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by William Bishop

Lying awake at night
I decided her long teeth
look like John Elway's—
the grinning
triumphant in the Kentucky Derby
or Super Bowl.

But lately, when she smiles,
I no longer think of football
lying awake at night.

I think of two yellow braids,
a red, fleshy laugh and
lips to match.
I think, laying awake at night,

not so much of
horse teeth, truth
or dare or
the fences we've hopped, but of
Blue eyes.
And then it
occurs to me as I
roll over onto my back.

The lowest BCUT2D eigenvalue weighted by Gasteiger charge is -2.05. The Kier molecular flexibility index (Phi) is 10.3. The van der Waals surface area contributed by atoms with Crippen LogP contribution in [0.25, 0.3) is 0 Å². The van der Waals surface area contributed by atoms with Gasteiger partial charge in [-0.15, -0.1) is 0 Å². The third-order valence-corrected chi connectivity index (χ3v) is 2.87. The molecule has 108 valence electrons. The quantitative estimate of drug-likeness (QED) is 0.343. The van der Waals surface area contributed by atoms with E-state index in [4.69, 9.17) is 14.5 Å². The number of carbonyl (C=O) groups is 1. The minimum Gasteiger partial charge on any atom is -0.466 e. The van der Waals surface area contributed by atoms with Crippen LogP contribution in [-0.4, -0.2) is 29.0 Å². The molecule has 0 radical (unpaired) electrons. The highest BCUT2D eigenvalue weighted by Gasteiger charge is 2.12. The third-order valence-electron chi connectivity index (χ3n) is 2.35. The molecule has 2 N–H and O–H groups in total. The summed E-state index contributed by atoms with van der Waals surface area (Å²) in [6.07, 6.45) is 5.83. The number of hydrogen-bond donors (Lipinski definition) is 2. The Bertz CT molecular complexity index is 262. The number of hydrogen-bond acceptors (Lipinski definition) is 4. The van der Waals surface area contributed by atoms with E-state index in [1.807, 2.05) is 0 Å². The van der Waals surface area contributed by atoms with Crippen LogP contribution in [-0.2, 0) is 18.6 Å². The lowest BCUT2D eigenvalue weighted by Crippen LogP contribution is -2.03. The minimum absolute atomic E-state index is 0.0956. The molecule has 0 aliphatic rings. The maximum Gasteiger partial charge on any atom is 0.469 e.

It occurs to me like
some sort of Tom Sawyer
turning twelve.
It occurs to me as I close my eyes and,
for the first time, think
what if we were to—
just maybe, what if we
pull out
those pink ribbons, let it
all unravel
and forget about football
and forget about braids.

William Bishop was born and raised in Boise, Idaho. He spent two years as a
missionary for The Church of Jesus Christ of Latter-day Saints in Spain's Canary Islands.
Graduating with a Bachelor of Arts in Humanities from Brigham Young University
in 2004, he currently resides in Provo, Utah, while he works on a Master's degree in
comparative studies from BYU. Since October of 2002, Will has been an active
participant in The Poetaster Project, the university's informal poetry club.